A new report on the health of transgender Californians provides further evidence of the challenges trans people face, including their extremely high risk of suicide.
Twenty-two percent of transgender adults in California have ever attempted suicide, compare with 4 percent of cisgender (nontrans) adult Californians, according to the policy brief from the Williams Institute, a think tank at the University of California, Los Angeles, and the UCLA Center for Health Policy Research. The report, released today, uses data from the 2015-2016 California Health Interview Survey.
The data indicates there are 92,000 transgender people between the ages of 18 and 70 in California, representing 0.35 percent of the state’s adult noninstitutionalized population. Their general health status, insurance, and health access, are similar to that of cisgender adults, but there are significant disparities.
In addition to having a rate of suicide attempts that is six times that of cisgender people, “transgender adults are about three times more likely to have had lifetime suicidal thoughts, 34 percent to 10 percent, and nearly four times more likely to have experienced serious psychological distress in the past year, 33 percent compared to 9 percent,” according to the brief. “They are significantly more likely to report having a disability due to a physical, mental or emotional condition, 60 percent to 27 percent. They are more likely to delay or not get needed doctor-prescribed medicine compared to cisgender adults, 32 percent compared to 11 percent.”
“In many ways, transgender adults in California are similar in characteristics and experiences to cisgender adults,” said Jody Herman, scholar of public policy at the Williams Institute and lead author of the brief, in a press release. “Yet this study points out that there’s still much that needs to be done in California to address health disparities for the transgender population.”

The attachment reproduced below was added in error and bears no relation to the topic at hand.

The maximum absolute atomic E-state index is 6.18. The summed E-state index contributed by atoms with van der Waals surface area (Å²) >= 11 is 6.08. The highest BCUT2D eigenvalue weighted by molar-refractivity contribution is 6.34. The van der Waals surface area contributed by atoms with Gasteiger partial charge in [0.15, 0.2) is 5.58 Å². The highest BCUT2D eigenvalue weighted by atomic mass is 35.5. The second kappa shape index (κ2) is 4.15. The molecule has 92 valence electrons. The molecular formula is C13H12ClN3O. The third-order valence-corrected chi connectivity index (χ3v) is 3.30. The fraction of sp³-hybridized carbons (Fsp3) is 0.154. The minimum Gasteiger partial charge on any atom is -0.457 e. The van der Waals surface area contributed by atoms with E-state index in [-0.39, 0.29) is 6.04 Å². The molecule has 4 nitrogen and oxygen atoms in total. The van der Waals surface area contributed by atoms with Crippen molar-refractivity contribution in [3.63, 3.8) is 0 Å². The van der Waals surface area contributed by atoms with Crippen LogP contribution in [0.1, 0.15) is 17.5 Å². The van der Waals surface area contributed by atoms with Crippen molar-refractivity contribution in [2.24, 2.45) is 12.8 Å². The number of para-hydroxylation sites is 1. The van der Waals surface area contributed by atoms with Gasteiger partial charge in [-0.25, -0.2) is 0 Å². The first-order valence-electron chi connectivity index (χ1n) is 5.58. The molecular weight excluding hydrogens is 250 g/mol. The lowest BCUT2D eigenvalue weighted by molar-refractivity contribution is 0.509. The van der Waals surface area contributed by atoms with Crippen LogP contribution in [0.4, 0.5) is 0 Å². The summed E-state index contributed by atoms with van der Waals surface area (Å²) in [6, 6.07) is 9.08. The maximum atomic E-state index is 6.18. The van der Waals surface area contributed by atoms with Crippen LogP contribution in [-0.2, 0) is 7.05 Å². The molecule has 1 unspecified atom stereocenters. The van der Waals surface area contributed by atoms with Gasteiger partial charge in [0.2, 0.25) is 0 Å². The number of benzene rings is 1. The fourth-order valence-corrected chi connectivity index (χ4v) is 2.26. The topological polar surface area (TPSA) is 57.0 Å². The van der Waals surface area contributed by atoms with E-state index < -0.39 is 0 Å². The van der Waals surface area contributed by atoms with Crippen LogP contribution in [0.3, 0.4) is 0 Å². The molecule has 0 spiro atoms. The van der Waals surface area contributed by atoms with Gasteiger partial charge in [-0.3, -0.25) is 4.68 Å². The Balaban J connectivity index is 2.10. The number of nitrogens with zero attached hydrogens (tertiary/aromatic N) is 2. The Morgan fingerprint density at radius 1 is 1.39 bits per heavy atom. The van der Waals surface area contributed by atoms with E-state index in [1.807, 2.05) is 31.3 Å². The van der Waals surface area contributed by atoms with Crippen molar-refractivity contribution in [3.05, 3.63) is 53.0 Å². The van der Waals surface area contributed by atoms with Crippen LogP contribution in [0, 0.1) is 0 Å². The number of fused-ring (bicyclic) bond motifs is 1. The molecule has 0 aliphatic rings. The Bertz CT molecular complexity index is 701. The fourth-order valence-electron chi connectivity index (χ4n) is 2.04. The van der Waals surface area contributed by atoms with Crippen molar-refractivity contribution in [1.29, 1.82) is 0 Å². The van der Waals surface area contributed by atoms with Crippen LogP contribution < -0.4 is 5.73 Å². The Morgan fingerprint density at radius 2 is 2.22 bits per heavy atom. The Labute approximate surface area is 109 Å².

The researchers found no significant differences between transgender and cisgender Californians in rates of poverty and food insecurity, and most measures of health care access. They acknowledged that this was somewhat surprising, given that other studies have indicated trans people nationwide have higher rates of poverty than the cisgender population and often have difficulty accessing health care. The result could be due to sampling or due to the fact that California has protective public policies in place for trans people, they wrote in the brief.
“These findings call for future research to explain existing disparities and similarities, as well as for the creation of structural and clinical interventions to improve health care access and mental and physical health outcomes for the transgender population,” they concluded. “In particular, public policy research that focuses on the health of transgender adults should include a direct test of the relationship between delays in getting health care, experiences with discrimination, and health status.”